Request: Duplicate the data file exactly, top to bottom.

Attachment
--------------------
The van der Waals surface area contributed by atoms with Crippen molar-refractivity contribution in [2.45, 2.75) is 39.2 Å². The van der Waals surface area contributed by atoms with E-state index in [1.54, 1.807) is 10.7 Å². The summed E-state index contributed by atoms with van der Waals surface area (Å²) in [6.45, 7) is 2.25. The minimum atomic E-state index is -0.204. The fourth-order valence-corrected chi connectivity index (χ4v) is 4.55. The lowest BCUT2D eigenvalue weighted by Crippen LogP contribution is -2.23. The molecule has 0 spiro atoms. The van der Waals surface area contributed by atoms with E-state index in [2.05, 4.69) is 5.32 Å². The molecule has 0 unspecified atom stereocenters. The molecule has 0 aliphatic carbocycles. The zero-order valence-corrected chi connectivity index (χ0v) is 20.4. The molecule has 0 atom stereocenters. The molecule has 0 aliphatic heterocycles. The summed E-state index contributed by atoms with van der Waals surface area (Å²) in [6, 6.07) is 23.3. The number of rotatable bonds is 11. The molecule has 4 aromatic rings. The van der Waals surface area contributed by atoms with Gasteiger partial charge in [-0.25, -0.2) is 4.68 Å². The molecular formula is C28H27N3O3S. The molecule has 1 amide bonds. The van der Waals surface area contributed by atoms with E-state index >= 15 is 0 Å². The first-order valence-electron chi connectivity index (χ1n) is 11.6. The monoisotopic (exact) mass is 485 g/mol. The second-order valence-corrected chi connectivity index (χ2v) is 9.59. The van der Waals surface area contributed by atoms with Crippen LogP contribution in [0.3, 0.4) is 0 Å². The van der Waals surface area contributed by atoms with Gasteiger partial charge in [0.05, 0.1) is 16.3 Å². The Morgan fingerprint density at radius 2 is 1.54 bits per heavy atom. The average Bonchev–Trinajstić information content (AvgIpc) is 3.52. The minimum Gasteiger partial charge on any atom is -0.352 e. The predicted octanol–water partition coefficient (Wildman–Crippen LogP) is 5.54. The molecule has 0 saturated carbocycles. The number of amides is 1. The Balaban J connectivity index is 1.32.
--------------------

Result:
The van der Waals surface area contributed by atoms with Crippen molar-refractivity contribution in [2.45, 2.75) is 39.2 Å². The van der Waals surface area contributed by atoms with E-state index in [1.54, 1.807) is 10.7 Å². The summed E-state index contributed by atoms with van der Waals surface area (Å²) in [6.45, 7) is 2.25. The minimum atomic E-state index is -0.204. The fourth-order valence-corrected chi connectivity index (χ4v) is 4.55. The lowest BCUT2D eigenvalue weighted by Crippen LogP contribution is -2.23. The molecule has 0 spiro atoms. The van der Waals surface area contributed by atoms with E-state index in [2.05, 4.69) is 5.32 Å². The molecule has 0 unspecified atom stereocenters. The molecule has 0 aliphatic carbocycles. The zero-order valence-corrected chi connectivity index (χ0v) is 20.4. The molecule has 0 atom stereocenters. The molecule has 0 aliphatic heterocycles. The summed E-state index contributed by atoms with van der Waals surface area (Å²) in [6, 6.07) is 23.3. The number of rotatable bonds is 11. The molecule has 4 aromatic rings. The van der Waals surface area contributed by atoms with Gasteiger partial charge in [-0.25, -0.2) is 4.68 Å². The molecular formula is C28H27N3O3S. The molecule has 1 amide bonds. The van der Waals surface area contributed by atoms with E-state index >= 15 is 0 Å². The first-order valence-electron chi connectivity index (χ1n) is 11.6. The monoisotopic (exact) mass is 485 g/mol. The second-order valence-corrected chi connectivity index (χ2v) is 9.59. The van der Waals surface area contributed by atoms with Crippen LogP contribution in [0.3, 0.4) is 0 Å². The van der Waals surface area contributed by atoms with Gasteiger partial charge in [0.05, 0.1) is 16.3 Å². The Morgan fingerprint density at radius 2 is 1.54 bits per heavy atom. The average Bonchev–Trinajstić information content (AvgIpc) is 3.52. The minimum Gasteiger partial charge on any atom is -0.352 e. The predicted octanol–water partition coefficient (Wildman–Crippen LogP) is 5.54. The molecule has 0 saturated carbocycles. The number of amides is 1. The Balaban J connectivity index is 1.32.